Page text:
Although the accuracy of the Valentine legends is murky, the stories certainly emphasize their appeal as sympathetic, heroic, and romantic figures, who suffered and died for a cause. It's no surprise that by the Middle Ages, Valentine was one of the most popular saints in England and France.

I don't know about you, but I'm tired of seeing secularist efforts like this one going unchallenged. They�ve almost completely succeeded in removing any religious meaning from this holiday, all because of the feeling in some quarters (secular media, some publishing houses, Madison Avenue advertising, to name three) that to express any religious sentiment in the public forum might offend a few. Talk about the tyranny of the minority! Their determined attack to remove Christmas from our society almost succeeded, and would have succeeded if it weren't for groups like the Alliance Defense Fund, which mounted a counter-attack in the courts and schools to stop that effort in its tracks.

I think we should mount another counter-attack; this one to 'take back' the St. Valentine's Day holiday. What about you? If you agree, the first thing you can do is to refer all your relatives and friends to the site of this article, with instructions to read it and e-mail it to everyone on their email lists.

The second action you might take is to write or e-mail the advertisers mentioned in Mr. Solman�s article (those who advertise on That�s So Raven, and that Vermont Teddy Bear ad might be good places to start), telling them you disapprove and urging them not to repeat their disgusting ads next year.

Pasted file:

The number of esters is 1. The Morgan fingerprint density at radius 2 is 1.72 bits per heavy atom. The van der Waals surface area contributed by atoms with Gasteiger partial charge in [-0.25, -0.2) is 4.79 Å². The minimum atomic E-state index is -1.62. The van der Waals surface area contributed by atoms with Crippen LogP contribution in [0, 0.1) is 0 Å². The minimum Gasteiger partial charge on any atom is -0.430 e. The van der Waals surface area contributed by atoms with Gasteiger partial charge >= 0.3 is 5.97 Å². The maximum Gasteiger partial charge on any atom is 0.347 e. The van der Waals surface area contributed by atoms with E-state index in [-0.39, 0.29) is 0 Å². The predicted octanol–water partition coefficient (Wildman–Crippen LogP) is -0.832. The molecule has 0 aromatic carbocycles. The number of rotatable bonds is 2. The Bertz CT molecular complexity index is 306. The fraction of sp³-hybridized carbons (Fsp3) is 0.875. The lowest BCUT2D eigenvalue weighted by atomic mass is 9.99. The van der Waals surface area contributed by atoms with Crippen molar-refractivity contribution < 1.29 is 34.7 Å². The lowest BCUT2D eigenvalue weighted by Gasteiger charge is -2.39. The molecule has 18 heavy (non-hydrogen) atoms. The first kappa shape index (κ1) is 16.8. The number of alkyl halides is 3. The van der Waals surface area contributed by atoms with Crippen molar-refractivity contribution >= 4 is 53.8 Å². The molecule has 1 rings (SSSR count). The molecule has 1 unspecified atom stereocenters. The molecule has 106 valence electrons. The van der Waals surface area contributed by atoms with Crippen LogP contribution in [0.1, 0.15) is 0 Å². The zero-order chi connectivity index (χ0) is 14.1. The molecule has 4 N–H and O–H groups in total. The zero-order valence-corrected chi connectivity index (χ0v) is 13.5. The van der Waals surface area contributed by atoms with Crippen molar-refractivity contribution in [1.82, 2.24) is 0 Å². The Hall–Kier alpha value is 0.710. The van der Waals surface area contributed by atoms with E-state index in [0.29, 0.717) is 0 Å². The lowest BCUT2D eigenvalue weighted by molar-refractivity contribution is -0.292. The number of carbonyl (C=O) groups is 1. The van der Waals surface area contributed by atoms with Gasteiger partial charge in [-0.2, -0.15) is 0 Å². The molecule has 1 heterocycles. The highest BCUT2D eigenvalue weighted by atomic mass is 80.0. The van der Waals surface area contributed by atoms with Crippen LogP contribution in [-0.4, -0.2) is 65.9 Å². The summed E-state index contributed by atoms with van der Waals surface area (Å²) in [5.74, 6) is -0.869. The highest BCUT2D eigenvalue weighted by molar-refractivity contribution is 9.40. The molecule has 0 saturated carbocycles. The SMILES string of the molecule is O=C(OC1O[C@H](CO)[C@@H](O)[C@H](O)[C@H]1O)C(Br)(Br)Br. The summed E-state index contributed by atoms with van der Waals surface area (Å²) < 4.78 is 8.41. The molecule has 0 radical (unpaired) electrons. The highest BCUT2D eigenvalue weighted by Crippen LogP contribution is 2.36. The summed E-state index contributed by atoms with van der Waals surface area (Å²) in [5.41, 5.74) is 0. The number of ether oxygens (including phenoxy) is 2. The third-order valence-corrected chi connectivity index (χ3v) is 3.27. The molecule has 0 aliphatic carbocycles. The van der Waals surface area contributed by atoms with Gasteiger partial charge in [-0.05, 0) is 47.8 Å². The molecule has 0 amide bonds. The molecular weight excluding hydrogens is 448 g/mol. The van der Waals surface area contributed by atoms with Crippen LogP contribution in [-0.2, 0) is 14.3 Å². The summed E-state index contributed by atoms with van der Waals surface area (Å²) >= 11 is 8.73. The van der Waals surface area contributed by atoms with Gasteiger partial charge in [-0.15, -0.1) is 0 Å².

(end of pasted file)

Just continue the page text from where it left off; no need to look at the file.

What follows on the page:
At least, these actions might put a small dent in the secularist�s effort to turn a basically Christian religious holiday into yet another salacious, commercial non-event.

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by Gregory Solman, former West Coast editor of Adweek

February 14, 2009. St. Valentine�s Day No Longer: How inappropriate commercials have cheapened an important holiday. By: Gregory Solman.
�When what was once called Saint Valentine�s Day ends at midnight, it will at least mean blessed relief from a barrage of disgusting commercials.'

A relentlessly airing spot for Vermont Teddy Bear � disrupting Fox News every night, every ten minutes � starts with a man wearing a T-shirt in an office cubicle (note the double-down male stereotype) who sees �Valentine�s Day!!� on his calendar. Cue the Psycho shower-murder music (given the female behavior we are about to suffer, perhaps the date annually drives him to consider mutilating his beloved). �And you know what comes right after Valentine�s Day?� a nudge-nudging announcer says, �Valentine�s night!�

�The commercial makes clear that the outmoded �day� nonsense of tender poetic gestures and corny but- sincere proposals is merely an annoying means to the salacious end of sexual conquest. The spot cuts to an office scene with stupid-looking men sheepishly poking heads above their carrels as they overhear insipid female coworkers � having been delivered teddy bears sporting tattoos, boxer shorts, and the name Horny Devil Bear � squealing with orgasmic jouissance and calling out double entendres of the sixth-grade variety: �So much bigger than I thought!� �Oh, I could just kiss it and kiss it!�

�It is at this point, perhaps, that any remnants of the Roosevelt family should sue. The announcer tries to convince �guys� that this toy will get �a great response.� The announcer says that, unlike flowers, the Vermont Teddy Bear �keeps giving and giving.� T-shirt man literally licks his lips in a close-up, the better to keep the drool from dripping on his Chia pet and Dilbert tack-ups. The spot ends with one of the gals in the office porno-pool saying, �I can�t wait to give him my surprise!�